In a rather remarkable piece in The Wall Street Journal on March 27, Peter J. Wallison, an ex-Treasury official (and ex-counsel, no less) wrote: "Even assuming that at some time in the recent past there was a national policy of separating banking and commerce, it has clearly been abandoned without anyone having noticed or cared."
This statement may be somewhat of a shock to bankers, who are unable to enter the commercial sector. However, the ex-Treasury lawyer goes on:
"Banking generally consists of two main functions: taking deposits and making commercial loans.
"If we look at these functions separately, we can see that neither of them has ever been considered out-of-bounds for corporations engaged in commerce."
Those familiar with the operations of companies such as General Electric, Sears, or Ford - and soon also IBM - understand that these corporations perform both banking functions: They collect deposits (which are ultimately FDIC insured) and they make a wide variety of commercial and consumer loans.
Limitation on Banks
In essence, therefore, only banks are unable to be zaibatsu, while everyone else already has the power.
When the FDIC turned aside the bids of BankAmerica Corp. and Bank of Boston to acquire Bank of New England in favor of the KKR-Fleet/Norstar bid, the realities discussed above became apparent. The newly constituted Fleet/Norstar will have all the characteristics of a Mitsubishi or Mitsui group.
At the center will be KKR, which has controlling interests in wide variety of industrial companies as well as the largest block of stock in two of the top 10 bank holding companies in the country.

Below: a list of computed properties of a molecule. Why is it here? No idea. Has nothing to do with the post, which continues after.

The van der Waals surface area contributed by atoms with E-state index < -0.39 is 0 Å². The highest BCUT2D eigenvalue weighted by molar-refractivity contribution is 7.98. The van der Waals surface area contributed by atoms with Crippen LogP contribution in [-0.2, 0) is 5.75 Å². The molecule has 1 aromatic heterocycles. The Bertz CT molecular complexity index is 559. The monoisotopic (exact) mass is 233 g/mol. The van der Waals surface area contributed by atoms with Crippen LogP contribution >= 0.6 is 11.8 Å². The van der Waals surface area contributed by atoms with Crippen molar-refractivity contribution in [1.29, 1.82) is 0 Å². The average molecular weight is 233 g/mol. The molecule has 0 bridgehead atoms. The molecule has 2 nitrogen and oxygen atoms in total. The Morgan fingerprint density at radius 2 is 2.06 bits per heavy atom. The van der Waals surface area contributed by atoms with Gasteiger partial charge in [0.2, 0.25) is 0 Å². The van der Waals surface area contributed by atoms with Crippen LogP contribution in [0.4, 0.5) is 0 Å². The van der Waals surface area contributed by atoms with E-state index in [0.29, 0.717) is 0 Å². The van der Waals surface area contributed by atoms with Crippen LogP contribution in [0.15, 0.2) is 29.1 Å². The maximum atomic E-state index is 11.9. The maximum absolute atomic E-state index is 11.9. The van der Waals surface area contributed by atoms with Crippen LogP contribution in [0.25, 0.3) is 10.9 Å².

The companies contend in the press that they will not follow the Japanese model by sharing resources, directing business, or supporting the sister companies in the group that become troubled.
They also argue that the interlocking positions will not result in any exercise of control from the financial to the industrial companies or vice versa.
One might suggest that it makes little sense to establish zaibatsu if in effect they will be run like mutual funds. Also, there is no historical evidence of operating companies performing in this fashion in the United States. Therefore, it is more likely that over time these inhibitions will break down, and that in fact the American zaibatsu will operate in every fashion like the Japanese model -- which is, of course, what the administration wants.
Whether or not one gets exercised over the fact that these events are occurring, the next stage of the developments in banking, in my view, is likely to be the most interesting. Just as the government and the largest of the Fortune 500 companies bring together their grand design for the new corporate state in this country, a second, grass-roots economic development is emerging.
In industry after industry over the past decade, the concept of "outsourcing" has emerged. Companies seeking to cut costs have divested themselves of those divisions that represent vertical integration. They have slimmed down their financial statements, reconstituted their product offerings, and retrained their work forces.
By becoming entrepreneurial, lean, and market-oriented, they have moved effectively to take back market share from their foreign competitors.
In essence the concept of zaibatsu has not worked well in the American economy, because this society is too free, open, and fiercely competitive.
Thus in the 1990s the administration's zaibatsu must fight head-to-head with the focused financial firms. It will be another confrontation between the huge ungainly ships of the Spanish Armada and Sir Francis Drake's small privateers.
Mr. Richard X. Bove is a banking consultant with the Bove Group in Chatham, N.J.